The VP34 and VP37 instead have a computer driving the fuel rack and timing device, allowing much more control over fueling. But, it’s still indirect control – the ECU looks at how much air is going in, it looks at how the engine is rotating, and it injects. Then, a needle lift sensor in the injector tells the computer when start of injection occurred, so it knows how to twiddle the timing device. And, on some of the newer VP34 and VP37 engines, the ECU can at low RPM detect each combustion event through the crankshaft position sensor, and quickly adjust the quantity adjuster to keep the engine running smoothly.

      This does, however, mean that the pump is still doing quite a lot for you – you’re setting quantity and timing, basically.

      Common rail and pumpe duese use a solenoid or piezo injector. Computer wants fuel, computer energizes the injector, computer gets fuel. Direct control. You control the injection events directly.

      The difference between CR and PD is that CR always has pressure, whereas PD gets pressure generation off of the camshaft, so it can only inject in a certain window. However, that’s usually only relevant for post-injection, which is an emissions-related feature.

      • Alexander says:

        I know the main differences between common rail and older diesel engine designs. In addition to controlling the injected amounts you would also have to regulate the rail pressure etc amongst other things. Post injection is also useful for making combustion quieter. IT would be cool to make a universal control system for common rails though :)

      • Alexander says:

        If you look at my site fotifixes.com, you will see what I mean.

      • bhtooefr says:

        Alexander: I was partially responding that verbosely to target the HaD audience, that may not be fully familiar with the technologies in question.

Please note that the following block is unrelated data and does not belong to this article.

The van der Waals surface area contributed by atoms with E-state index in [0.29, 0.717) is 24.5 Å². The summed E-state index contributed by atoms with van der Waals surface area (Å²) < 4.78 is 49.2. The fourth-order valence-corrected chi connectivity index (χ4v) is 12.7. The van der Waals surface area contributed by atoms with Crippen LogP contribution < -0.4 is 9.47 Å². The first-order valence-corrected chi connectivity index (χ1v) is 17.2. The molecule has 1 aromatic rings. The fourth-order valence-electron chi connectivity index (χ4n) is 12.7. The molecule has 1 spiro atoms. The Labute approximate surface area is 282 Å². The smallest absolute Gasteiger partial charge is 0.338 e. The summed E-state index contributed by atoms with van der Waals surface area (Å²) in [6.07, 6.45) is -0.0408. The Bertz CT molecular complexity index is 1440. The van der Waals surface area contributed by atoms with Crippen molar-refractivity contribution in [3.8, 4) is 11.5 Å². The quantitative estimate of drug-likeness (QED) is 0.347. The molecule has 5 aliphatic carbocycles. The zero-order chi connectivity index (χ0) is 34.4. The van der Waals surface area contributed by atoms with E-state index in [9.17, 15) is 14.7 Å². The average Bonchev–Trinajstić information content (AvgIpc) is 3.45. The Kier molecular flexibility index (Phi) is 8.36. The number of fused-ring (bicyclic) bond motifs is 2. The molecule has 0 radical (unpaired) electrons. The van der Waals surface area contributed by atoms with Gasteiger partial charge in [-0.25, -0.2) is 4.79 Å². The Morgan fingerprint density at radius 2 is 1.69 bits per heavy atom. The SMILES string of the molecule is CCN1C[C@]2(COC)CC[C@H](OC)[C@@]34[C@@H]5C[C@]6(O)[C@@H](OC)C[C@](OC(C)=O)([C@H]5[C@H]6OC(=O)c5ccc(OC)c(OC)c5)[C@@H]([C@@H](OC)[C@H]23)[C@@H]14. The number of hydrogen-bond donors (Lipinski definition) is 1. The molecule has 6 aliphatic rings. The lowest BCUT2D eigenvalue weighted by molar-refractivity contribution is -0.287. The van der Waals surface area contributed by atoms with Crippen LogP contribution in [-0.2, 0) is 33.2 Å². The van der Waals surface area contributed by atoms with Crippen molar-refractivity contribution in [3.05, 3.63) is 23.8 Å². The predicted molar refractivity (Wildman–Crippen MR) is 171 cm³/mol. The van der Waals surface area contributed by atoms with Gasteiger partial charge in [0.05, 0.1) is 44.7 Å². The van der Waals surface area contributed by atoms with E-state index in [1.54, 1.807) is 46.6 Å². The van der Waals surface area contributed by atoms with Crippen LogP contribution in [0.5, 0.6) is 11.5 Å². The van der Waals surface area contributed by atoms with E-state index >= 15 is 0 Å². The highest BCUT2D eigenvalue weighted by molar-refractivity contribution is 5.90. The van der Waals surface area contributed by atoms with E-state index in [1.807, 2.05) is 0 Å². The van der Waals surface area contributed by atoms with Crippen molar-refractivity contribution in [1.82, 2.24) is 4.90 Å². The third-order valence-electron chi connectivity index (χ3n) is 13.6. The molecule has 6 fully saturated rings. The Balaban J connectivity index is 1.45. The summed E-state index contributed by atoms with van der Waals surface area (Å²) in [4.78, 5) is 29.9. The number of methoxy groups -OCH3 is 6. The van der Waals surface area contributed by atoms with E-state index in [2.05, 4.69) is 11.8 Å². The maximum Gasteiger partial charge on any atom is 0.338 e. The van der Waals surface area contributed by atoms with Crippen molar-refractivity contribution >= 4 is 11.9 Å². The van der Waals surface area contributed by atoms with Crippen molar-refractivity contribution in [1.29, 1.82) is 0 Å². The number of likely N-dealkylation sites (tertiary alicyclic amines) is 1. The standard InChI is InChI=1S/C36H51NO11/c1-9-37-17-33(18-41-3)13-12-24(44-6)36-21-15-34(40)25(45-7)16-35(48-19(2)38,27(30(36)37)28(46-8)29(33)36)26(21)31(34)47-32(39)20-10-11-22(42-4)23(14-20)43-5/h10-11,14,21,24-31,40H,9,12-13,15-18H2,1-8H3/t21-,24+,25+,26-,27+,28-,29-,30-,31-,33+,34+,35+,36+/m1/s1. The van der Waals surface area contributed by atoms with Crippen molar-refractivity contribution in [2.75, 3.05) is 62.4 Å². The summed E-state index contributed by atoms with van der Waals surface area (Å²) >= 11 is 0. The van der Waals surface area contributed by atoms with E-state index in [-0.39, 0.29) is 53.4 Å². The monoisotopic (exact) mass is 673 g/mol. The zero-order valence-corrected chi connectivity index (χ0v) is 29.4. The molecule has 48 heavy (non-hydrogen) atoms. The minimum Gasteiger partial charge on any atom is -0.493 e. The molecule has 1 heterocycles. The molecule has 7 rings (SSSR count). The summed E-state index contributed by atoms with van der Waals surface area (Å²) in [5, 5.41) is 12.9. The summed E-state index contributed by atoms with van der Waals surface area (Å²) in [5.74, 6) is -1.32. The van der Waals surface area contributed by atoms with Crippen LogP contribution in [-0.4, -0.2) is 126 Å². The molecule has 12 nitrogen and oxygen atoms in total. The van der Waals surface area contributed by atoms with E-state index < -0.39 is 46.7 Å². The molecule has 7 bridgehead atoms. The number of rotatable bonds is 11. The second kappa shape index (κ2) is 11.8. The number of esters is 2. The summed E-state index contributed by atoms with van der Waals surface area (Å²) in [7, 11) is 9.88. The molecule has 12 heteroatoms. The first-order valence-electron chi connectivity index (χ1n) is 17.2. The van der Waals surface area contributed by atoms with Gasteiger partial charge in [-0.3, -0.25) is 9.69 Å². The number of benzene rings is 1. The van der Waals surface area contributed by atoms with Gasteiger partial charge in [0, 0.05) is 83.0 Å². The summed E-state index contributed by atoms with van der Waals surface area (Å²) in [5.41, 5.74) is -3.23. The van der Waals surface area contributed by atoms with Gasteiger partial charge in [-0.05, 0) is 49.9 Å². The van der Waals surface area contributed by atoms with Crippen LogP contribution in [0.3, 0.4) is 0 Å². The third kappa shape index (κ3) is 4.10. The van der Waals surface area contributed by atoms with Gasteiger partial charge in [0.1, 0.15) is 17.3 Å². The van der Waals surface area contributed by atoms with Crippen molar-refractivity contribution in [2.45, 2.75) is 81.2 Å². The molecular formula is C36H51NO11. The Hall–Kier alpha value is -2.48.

There are already aftermarket ECUs that are set up for either solenoid or piezo CR, for racing applications, so I wouldn’t be surprised if it’s possible to make a generic one for most solenoid and one for most piezo applications. This would also work for PD, too.

        In any case, it’s pilot injection, not post-injection, that you want to make things quieter. I’d think post-injection would actually make things louder if there aren’t any exhaust traps to regenerate, the only purpose for it that I’m aware of.

      • Alexander says:

        Ahh apologies, that aspect of it went straight over my head, lots of good info there

      • Alexander says:

        And yes, I meant pilot injection, not many people would want to implement a DPF in an aftermarket ecu :)

  4. majordump says:

    I think I would have started with a MegaSquirt 3 (MC9S12XEP100 processor) than start from scratch with an Ardunio Mega. At the very least I’d have waited for the Ardunio Due so I’d have a lot more to play with.

  5. one says:

    My old Audi with the 1.6L VW diesel engine (reused in a lot of new cars) was purely mechanical. The only remotely electrical thing was a solenoid that kept the fuel line open. Upon removing the contact the engine was deprived of fuel and stopped naturally.
    Of course those things failed sometimes and you had to stop the car by putting it into gear and braking; or parking really close to a wall if the brakes were too weak.
    Probably one of the few engines able to run after a nuclear disaster. Add that to the fact that it is able to run on almost any kind of oil and provides decent horsepower and you have part of your mad max survival kit.